So, yes, I do believe in the power of a place to work it’s magic. In The Provence Cure for the Brokenhearted, it worked on Heidi. I felt so sorry for her as she truly lost a wonderful man when her husband died. She was nearly dysfunctional; she couldn’t remember simple things and had no energy for her beloved pastry work. She managed to do a good job with her little boy but he was desperately trying to help her. They both needed help.

When the two of them were able to get away, along with Charlotte, it was the beginning of their healing process. When the threesome got to Provence, that’s when the book became fun, at least for me. I thought it took the author a long time to lay out Heidi and Abbott’s pain and dysfunction – over a hundred pages. I guess I was anxious to get to Provence. But once there, the descriptions of the landscape and the food were good. More importantly, it was a beautiful description of how Heidi, Abbott, and Charlotte were able to turn their hearts around.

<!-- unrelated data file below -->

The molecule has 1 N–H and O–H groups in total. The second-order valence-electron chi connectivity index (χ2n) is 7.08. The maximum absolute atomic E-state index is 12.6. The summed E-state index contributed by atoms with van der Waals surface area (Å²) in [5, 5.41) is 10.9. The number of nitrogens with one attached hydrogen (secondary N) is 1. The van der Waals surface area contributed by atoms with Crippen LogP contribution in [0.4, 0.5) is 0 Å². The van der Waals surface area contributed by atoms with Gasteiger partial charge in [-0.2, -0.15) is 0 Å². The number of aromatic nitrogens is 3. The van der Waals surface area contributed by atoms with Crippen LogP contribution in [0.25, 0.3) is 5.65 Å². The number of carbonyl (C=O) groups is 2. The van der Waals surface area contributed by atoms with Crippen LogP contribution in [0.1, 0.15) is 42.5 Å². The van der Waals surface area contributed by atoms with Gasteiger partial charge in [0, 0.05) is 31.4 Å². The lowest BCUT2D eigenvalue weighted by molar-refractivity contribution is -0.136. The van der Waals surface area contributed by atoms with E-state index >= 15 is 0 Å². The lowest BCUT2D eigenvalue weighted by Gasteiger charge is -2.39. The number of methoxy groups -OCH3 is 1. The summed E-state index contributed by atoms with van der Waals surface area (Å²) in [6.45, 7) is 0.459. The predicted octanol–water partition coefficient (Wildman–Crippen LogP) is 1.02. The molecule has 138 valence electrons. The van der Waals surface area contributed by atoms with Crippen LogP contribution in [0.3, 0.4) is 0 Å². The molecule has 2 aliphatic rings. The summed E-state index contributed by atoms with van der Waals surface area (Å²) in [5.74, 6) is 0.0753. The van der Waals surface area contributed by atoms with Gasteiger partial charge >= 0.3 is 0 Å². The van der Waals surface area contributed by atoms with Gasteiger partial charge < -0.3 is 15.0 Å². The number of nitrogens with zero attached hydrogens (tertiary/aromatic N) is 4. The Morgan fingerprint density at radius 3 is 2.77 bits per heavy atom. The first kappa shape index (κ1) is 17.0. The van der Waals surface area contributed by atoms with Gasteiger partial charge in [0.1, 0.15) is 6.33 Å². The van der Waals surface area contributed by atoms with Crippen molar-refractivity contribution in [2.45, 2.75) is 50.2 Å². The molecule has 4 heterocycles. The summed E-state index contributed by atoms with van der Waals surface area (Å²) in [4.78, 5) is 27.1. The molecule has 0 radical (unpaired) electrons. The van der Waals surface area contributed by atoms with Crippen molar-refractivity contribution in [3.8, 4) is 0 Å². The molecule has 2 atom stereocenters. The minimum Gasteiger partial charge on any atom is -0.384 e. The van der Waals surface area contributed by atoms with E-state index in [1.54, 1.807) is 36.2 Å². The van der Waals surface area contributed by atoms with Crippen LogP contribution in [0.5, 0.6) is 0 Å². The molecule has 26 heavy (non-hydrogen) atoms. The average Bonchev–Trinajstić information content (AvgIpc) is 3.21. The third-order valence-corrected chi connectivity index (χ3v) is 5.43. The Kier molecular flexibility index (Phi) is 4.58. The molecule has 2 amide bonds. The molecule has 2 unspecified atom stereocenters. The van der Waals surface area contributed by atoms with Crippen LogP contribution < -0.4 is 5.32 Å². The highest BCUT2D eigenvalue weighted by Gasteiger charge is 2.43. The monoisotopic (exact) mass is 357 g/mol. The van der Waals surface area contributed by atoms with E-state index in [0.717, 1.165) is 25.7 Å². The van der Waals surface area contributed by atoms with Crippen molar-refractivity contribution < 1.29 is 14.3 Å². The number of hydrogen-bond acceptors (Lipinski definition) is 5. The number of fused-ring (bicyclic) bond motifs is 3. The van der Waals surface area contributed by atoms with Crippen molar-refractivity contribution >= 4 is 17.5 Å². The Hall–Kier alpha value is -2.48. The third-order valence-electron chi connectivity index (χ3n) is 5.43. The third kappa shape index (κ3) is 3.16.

This book will appeal to readers who like the heal-while-traveling genre. I’d also call it a love story. It was beautifully written as well. Bridget Asher is the pen name for Julianna Baggott. As Bridget Asher she has written The Pretend Wife and My Husband’s Sweetheart. For more information about this fine author, visit her website here:  Juliana Baggott


The publisher, Bantam Books/Random House, is offering an extra copy to one of my readers (US only). Indicate your interest in the comment section. I’ll announce a winner on  April 22.

I’m reviewing this book as part of the TLC Book Tour. There are nine bloggers who reviewed the book before me. If you’d like to visit the other tour stops, the schedule is here: TLC Schedule.


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19 Responses to Book Tour: The Provence Cure for the Brokenhearted by Bridget Asher

  1. rhonda says:

    sounds wonderful,would love to read it.